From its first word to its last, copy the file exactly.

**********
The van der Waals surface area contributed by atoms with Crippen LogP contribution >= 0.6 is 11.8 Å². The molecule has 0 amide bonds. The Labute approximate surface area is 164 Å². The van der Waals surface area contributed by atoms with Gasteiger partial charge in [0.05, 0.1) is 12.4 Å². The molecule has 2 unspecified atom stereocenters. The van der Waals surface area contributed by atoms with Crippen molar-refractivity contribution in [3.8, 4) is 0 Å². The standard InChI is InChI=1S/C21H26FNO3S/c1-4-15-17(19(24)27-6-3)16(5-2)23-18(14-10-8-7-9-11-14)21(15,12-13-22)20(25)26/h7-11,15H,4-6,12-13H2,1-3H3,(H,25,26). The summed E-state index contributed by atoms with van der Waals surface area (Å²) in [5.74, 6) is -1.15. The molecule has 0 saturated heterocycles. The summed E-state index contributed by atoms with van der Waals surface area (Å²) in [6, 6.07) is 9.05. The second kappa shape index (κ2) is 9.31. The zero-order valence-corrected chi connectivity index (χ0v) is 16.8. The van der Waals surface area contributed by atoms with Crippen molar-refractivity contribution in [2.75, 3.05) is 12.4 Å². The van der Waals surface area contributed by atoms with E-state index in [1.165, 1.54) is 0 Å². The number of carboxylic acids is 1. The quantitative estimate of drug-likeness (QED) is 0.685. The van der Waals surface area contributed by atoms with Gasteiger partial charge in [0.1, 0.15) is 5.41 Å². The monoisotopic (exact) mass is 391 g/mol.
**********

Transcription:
The van der Waals surface area contributed by atoms with Crippen LogP contribution >= 0.6 is 11.8 Å². The molecule has 0 amide bonds. The Labute approximate surface area is 164 Å². The van der Waals surface area contributed by atoms with Gasteiger partial charge in [0.05, 0.1) is 12.4 Å². The molecule has 2 unspecified atom stereocenters. The van der Waals surface area contributed by atoms with Crippen molar-refractivity contribution in [3.8, 4) is 0 Å². The standard InChI is InChI=1S/C21H26FNO3S/c1-4-15-17(19(24)27-6-3)16(5-2)23-18(14-10-8-7-9-11-14)21(15,12-13-22)20(25)26/h7-11,15H,4-6,12-13H2,1-3H3,(H,25,26). The summed E-state index contributed by atoms with van der Waals surface area (Å²) in [5.74, 6) is -1.15. The molecule has 0 saturated heterocycles. The summed E-state index contributed by atoms with van der Waals surface area (Å²) in [6, 6.07) is 9.05. The second kappa shape index (κ2) is 9.31. The zero-order valence-corrected chi connectivity index (χ0v) is 16.8. The van der Waals surface area contributed by atoms with Crippen molar-refractivity contribution in [2.75, 3.05) is 12.4 Å². The van der Waals surface area contributed by atoms with E-state index in [1.165, 1.54) is 0 Å². The number of carboxylic acids is 1. The quantitative estimate of drug-likeness (QED) is 0.685. The van der Waals surface area contributed by atoms with Gasteiger partial charge in [0.1, 0.15) is 5.41 Å². The monoisotopic (exact) mass is 391 g/mol.